Donald I. Abrams, MD - Integrative Oncologist
About“I believe people, especially those getting cancer treatments, really benefit from having both a Western diagnosis, as well as a whole-person approach. Good nutrition is an important part of the prescription, but other options are: fitness training, massage, acupuncture, herbs, biofeedback, meditation, guided imagery, integrative psychiatry, yoga, or tai chi.” Donald Abrams, MD, is Professor of Clinical Medicine at the University of California San Francisco and Chief of Hematology / Oncology at San Francisco General Hospital. He provides Integrative Oncology consultations at the UCSF Osher Center for Integrative Medicine. He is co-chair of the UCSF Helen Diller Family Comprehensive Cancer Center’s developing program in Supportive Care. He served as Assistant Director of the UCSF Positive Health Program at San Francisco General Hospital and was chair of the Community Consortium, a professional association of more than 200 primary care providers treating Bay Area patients with HIV. He conducted numerous clinical trials investigating complementary therapies in patients with HIV including therapeutic touch, Traditional Chinese Medicine interventions, medical marijuana, medicinal mushrooms and distant healing. His interest in botanical therapies led him to pursue a two-year Fellowship in the Program in Integrative Medicine at the University of Arizona which he completed in December 2004. His particular passion in the field involves nutrition and cancer. Since completing his Fellowship, Dr. Abrams has been providing Integrative Medicine consultation to people living with and beyond cancer at the UCSF Osher Center for Integrative Medicine. He remains interested in conducting clinical trials in integrative oncology particularly investigating medicinal mushrooms, Traditional Chinese Medicine interventions and massage. Dr. Abrams is the immediate past-President of the Society for Integrative Oncology. He has also been a member of various Education sub-committees of the American Society of Clinical Oncology. He has co-edited an Oxford University Press textbook in Integrative Oncology with Andrew Weil, MD. He was also named a Top Cancer Doctor in Newsweek‘s Special Health Issue on Curing Cancer, in the category of Medical Oncology (details). Integrating cannabis into clinical cancer care ~ Cannabis species have been used as medicine for thousands of years; only since the 1940s has the plant not been widely available for medical use. However, an increasing number of jurisdictions are making it possible for patients to obtain the botanical for medicinal use. For the cancer patient, cannabis has a number of potential benefits, especially in the management of symptoms. Cannabis is useful in combatting anorexia, chemotherapy-induced nausea and vomiting, pain, insomnia, and depression. Cannabis might be less potent than other available antiemetics, but for some patients, it is the only agent that works, and it is the only antiemetic that also increases appetite. Inhaled cannabis is more effective than placebo in ameliorating peripheral neuropathy in a number of conditions, and it could prove useful in chemotherapy-induced neuropathy. A pharmacokinetic interaction study of vaporized cannabis in patients with chronic pain on stable doses of sustained-release opioids demonstrated no clinically significant change in plasma opiates, while suggesting the possibility of synergistic analgesia. Aside from symptom management, an increasing body of in vitro and animal-model studies supports a possible direct anticancer effect of cannabinoids by way of a number of different mechanisms involving apoptosis, angiogenesis, and inhibition of metastasis. Despite an absence of clinical trials, abundant anecdotal reports that describe patients having remarkable responses to cannabis as an anticancer agent, especially when taken as a high-potency orally ingested concentrate, are circulating. Human studies should be conducted to address critical questions related to the foregoing effects.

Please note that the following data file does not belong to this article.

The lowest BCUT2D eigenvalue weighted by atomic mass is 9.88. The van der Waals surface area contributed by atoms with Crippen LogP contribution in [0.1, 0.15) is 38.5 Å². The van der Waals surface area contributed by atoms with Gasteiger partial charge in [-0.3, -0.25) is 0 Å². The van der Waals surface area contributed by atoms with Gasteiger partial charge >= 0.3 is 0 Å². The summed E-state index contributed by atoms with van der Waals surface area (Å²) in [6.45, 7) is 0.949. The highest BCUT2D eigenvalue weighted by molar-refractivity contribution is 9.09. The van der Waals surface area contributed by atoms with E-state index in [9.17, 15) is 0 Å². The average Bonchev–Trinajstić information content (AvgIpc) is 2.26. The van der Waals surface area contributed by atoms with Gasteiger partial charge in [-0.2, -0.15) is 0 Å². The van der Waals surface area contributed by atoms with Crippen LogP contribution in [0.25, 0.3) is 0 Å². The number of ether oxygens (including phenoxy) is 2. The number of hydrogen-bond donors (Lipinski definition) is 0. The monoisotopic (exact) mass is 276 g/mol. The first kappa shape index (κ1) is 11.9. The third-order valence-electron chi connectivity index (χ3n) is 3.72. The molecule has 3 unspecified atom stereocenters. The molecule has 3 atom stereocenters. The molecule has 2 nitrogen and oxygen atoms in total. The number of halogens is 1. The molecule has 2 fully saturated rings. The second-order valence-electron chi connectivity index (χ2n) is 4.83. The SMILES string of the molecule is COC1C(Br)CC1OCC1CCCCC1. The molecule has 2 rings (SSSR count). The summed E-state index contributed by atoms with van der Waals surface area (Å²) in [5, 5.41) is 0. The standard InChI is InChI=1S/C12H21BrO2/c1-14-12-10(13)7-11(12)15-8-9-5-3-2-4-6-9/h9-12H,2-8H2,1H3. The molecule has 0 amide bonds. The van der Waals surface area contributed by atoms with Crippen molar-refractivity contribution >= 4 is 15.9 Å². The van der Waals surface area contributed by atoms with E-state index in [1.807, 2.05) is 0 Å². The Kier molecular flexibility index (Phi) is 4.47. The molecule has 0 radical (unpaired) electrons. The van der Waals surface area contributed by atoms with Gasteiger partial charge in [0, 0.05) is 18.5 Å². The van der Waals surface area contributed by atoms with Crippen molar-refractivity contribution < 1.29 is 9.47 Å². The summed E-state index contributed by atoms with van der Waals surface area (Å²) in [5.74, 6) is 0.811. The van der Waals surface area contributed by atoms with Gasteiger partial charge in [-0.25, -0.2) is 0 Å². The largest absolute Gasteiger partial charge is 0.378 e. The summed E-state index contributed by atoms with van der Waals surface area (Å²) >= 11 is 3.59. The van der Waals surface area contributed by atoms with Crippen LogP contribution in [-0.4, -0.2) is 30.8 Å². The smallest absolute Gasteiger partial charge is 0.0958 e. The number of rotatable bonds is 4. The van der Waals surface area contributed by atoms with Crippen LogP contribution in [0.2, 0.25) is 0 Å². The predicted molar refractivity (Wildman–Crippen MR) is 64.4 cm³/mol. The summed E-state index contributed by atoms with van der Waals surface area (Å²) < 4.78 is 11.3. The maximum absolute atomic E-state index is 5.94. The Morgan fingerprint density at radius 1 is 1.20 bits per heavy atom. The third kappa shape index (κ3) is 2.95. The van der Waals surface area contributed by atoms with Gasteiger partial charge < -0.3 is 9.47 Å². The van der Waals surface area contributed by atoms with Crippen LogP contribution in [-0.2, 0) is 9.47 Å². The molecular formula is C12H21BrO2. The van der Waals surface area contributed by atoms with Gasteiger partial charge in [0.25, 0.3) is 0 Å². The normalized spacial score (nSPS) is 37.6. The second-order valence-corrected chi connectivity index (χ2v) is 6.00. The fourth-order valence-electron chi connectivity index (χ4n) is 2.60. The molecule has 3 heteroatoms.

Donald Abrams, MD: Integrative Cancer Care (part 1)
Hours: Monday and Tuesday 8 a.m. – 5 p.m. Wednesday 8 a.m. – 7 p.m. Thursday and Friday 8 a.m. – 5 p.m.